The rise of the Ku Klux Klan : right-wing movements and national politics / Rory McVeigh.Material type: TextSeries: JSTOR eBooks.Social movements, protest, and contention: v. 32.Publisher: Minneapolis : University of Minnesota Press, ©2009Description: 1 online resource (244 pages).Content type: text Media type: computer Carrier type: online resourceISBN: 9780816667765; 0816667764.Additional physical formats: Print version:: Rise of the Ku Klux Klan.DDC classification: 322.4/20973 Online resources: Click here to view this ebook.
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|Electronic Book||UT Tyler Online Online||HS2330.K63 M38 2009 (Browse shelf)||https://ezproxy.uttyler.edu/login?url=http://www.jstor.org/stable/10.5749/j.ctttsd54||Available||ocn646884631|
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|HS2330.K63.C75 2012eb Klansville, U.S.A :||HS2330 .K63 F64 2011 Everyday Klansfolk :||HS2330.K63 F64 2011 Everyday klansfolk :||HS2330.K63 M38 2009 The rise of the Ku Klux Klan :||HS2330.K63 P37 2015 Ku-Klux :||HS2330.K63 .R54 2015 Not a Catholic nation :||HS2375 .H45 2012 Organized patriotism and the crucible of war :|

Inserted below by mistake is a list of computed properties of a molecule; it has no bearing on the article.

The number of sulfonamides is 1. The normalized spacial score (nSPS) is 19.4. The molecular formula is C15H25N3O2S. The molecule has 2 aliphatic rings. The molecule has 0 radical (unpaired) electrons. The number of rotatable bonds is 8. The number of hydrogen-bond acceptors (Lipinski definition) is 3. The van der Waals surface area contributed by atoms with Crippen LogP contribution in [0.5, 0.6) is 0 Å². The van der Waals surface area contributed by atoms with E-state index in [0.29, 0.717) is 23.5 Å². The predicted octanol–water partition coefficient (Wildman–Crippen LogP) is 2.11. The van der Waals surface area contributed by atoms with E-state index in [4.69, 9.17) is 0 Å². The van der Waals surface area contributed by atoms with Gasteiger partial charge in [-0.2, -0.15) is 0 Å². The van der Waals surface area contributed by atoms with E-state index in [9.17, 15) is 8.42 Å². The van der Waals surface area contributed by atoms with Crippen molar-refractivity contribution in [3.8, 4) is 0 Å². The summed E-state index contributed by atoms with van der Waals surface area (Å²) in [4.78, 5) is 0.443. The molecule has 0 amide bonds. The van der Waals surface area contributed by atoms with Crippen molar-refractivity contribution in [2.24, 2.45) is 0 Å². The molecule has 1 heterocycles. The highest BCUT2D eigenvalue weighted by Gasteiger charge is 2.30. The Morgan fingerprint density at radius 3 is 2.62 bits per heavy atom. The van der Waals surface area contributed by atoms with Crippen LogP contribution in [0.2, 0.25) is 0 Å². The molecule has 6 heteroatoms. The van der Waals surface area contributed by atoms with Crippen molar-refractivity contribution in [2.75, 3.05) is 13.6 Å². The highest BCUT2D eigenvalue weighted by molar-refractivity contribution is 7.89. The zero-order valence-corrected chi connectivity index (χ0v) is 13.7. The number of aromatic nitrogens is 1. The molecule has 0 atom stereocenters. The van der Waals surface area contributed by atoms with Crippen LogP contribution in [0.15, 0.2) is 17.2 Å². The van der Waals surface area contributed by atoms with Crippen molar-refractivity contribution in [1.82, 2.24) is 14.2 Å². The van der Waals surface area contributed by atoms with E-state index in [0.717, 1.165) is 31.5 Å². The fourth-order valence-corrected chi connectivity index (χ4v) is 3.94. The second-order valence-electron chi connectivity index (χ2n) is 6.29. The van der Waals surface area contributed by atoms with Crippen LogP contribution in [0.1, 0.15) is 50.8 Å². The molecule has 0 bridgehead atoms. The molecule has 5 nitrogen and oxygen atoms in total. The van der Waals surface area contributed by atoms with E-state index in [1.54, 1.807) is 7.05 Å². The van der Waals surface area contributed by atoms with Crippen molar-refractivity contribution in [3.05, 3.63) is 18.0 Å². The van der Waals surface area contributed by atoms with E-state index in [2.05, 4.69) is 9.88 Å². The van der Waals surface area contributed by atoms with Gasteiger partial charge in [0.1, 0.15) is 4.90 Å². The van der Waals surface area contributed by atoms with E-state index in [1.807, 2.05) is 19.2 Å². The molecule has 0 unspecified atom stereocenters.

Includes bibliographical references and index.
The Klan as a national movement -- The rebirth of a Klan nation, 1915-1924 -- Power devaluation -- Responding to economic change : redefining markets along cultural lines -- National politics and mobilizing "100 percent American" voters -- Fights over schools and booze -- How to recruit a Klansman -- Klan activism across the country -- The Klan's last gasp : campaigning to keep a Catholic out of the White House, 1925-1928 -- Conclusion: Right-wing movements, yesterday and today.
In 1915, forty years after the original Ku Klux Klan disbanded, a former farmer, circuit preacher, and university lecturer named Colonel William Joseph Simmons revived the secret society. By the early 1920s the KKK had been transformed into a national movement with millions of dues-paying members and chapters in all of the nation's forty-eight states. And unlike the Reconstruction-era society, the 1920s-era Klan exerted its influence far beyond the South. In The Rise of the Ku Klux Klan, Rory McVeigh provides a revealing analysis of the broad social agenda of 1920s-era KKK, showing that althoug.
Print version record.